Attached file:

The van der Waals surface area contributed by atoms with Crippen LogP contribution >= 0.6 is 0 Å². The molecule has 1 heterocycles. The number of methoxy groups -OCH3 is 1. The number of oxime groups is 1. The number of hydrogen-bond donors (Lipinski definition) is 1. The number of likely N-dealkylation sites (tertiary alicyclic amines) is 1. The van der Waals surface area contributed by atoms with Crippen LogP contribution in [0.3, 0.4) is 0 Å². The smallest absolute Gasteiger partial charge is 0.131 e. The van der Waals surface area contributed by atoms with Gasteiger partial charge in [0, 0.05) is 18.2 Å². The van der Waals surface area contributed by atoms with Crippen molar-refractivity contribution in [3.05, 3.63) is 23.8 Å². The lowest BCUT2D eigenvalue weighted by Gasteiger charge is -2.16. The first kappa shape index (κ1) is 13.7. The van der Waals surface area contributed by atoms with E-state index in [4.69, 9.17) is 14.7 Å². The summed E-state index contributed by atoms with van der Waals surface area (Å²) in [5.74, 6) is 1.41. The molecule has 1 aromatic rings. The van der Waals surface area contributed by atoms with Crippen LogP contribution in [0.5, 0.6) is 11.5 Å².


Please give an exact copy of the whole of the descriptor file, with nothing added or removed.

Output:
The van der Waals surface area contributed by atoms with Crippen LogP contribution >= 0.6 is 0 Å². The molecule has 1 heterocycles. The number of methoxy groups -OCH3 is 1. The number of oxime groups is 1. The number of hydrogen-bond donors (Lipinski definition) is 1. The number of likely N-dealkylation sites (tertiary alicyclic amines) is 1. The van der Waals surface area contributed by atoms with Crippen LogP contribution in [0.3, 0.4) is 0 Å². The smallest absolute Gasteiger partial charge is 0.131 e. The van der Waals surface area contributed by atoms with Gasteiger partial charge in [0, 0.05) is 18.2 Å². The van der Waals surface area contributed by atoms with Crippen molar-refractivity contribution in [3.05, 3.63) is 23.8 Å². The lowest BCUT2D eigenvalue weighted by Gasteiger charge is -2.16. The first kappa shape index (κ1) is 13.7. The van der Waals surface area contributed by atoms with E-state index in [4.69, 9.17) is 14.7 Å². The summed E-state index contributed by atoms with van der Waals surface area (Å²) in [5.74, 6) is 1.41. The molecule has 1 aromatic rings. The van der Waals surface area contributed by atoms with Crippen LogP contribution in [0.5, 0.6) is 11.5 Å².